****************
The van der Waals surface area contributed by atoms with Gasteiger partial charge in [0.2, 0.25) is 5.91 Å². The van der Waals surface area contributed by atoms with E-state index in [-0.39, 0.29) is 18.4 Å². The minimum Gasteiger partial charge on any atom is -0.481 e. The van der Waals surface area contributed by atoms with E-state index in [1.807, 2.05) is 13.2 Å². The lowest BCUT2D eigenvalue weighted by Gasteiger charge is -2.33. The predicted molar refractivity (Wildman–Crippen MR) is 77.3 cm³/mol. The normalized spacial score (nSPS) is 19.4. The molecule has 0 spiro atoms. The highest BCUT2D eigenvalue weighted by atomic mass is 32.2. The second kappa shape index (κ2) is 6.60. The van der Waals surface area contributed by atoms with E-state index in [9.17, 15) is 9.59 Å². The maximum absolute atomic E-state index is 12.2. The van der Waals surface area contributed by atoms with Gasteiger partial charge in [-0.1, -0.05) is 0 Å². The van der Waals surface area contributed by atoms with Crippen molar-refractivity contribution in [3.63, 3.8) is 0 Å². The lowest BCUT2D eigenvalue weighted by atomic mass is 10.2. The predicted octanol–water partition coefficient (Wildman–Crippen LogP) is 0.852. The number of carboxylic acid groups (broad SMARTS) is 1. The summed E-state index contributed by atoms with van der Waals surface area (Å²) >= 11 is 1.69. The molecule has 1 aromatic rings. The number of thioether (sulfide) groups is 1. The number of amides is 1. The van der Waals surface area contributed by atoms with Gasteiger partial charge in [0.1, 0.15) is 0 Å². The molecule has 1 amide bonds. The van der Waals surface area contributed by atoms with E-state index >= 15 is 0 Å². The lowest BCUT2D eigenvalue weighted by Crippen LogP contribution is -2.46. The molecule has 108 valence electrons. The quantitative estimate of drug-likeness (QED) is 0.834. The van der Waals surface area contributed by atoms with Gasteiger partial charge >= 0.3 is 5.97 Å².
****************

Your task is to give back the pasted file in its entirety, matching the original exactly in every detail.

The van der Waals surface area contributed by atoms with Gasteiger partial charge in [0.2, 0.25) is 5.91 Å². The van der Waals surface area contributed by atoms with E-state index in [-0.39, 0.29) is 18.4 Å². The minimum Gasteiger partial charge on any atom is -0.481 e. The van der Waals surface area contributed by atoms with E-state index in [1.807, 2.05) is 13.2 Å². The lowest BCUT2D eigenvalue weighted by Gasteiger charge is -2.33. The predicted molar refractivity (Wildman–Crippen MR) is 77.3 cm³/mol. The normalized spacial score (nSPS) is 19.4. The molecule has 0 spiro atoms. The highest BCUT2D eigenvalue weighted by atomic mass is 32.2. The second kappa shape index (κ2) is 6.60. The van der Waals surface area contributed by atoms with E-state index in [9.17, 15) is 9.59 Å². The maximum absolute atomic E-state index is 12.2. The van der Waals surface area contributed by atoms with Gasteiger partial charge in [-0.1, -0.05) is 0 Å². The van der Waals surface area contributed by atoms with Crippen molar-refractivity contribution in [3.63, 3.8) is 0 Å². The lowest BCUT2D eigenvalue weighted by atomic mass is 10.2. The predicted octanol–water partition coefficient (Wildman–Crippen LogP) is 0.852. The number of carboxylic acid groups (broad SMARTS) is 1. The summed E-state index contributed by atoms with van der Waals surface area (Å²) >= 11 is 1.69. The molecule has 1 aromatic rings. The number of thioether (sulfide) groups is 1. The number of amides is 1. The van der Waals surface area contributed by atoms with Gasteiger partial charge in [0.1, 0.15) is 0 Å². The molecule has 1 amide bonds. The van der Waals surface area contributed by atoms with E-state index >= 15 is 0 Å². The lowest BCUT2D eigenvalue weighted by Crippen LogP contribution is -2.46. The molecule has 108 valence electrons. The quantitative estimate of drug-likeness (QED) is 0.834. The van der Waals surface area contributed by atoms with Gasteiger partial charge >= 0.3 is 5.97 Å².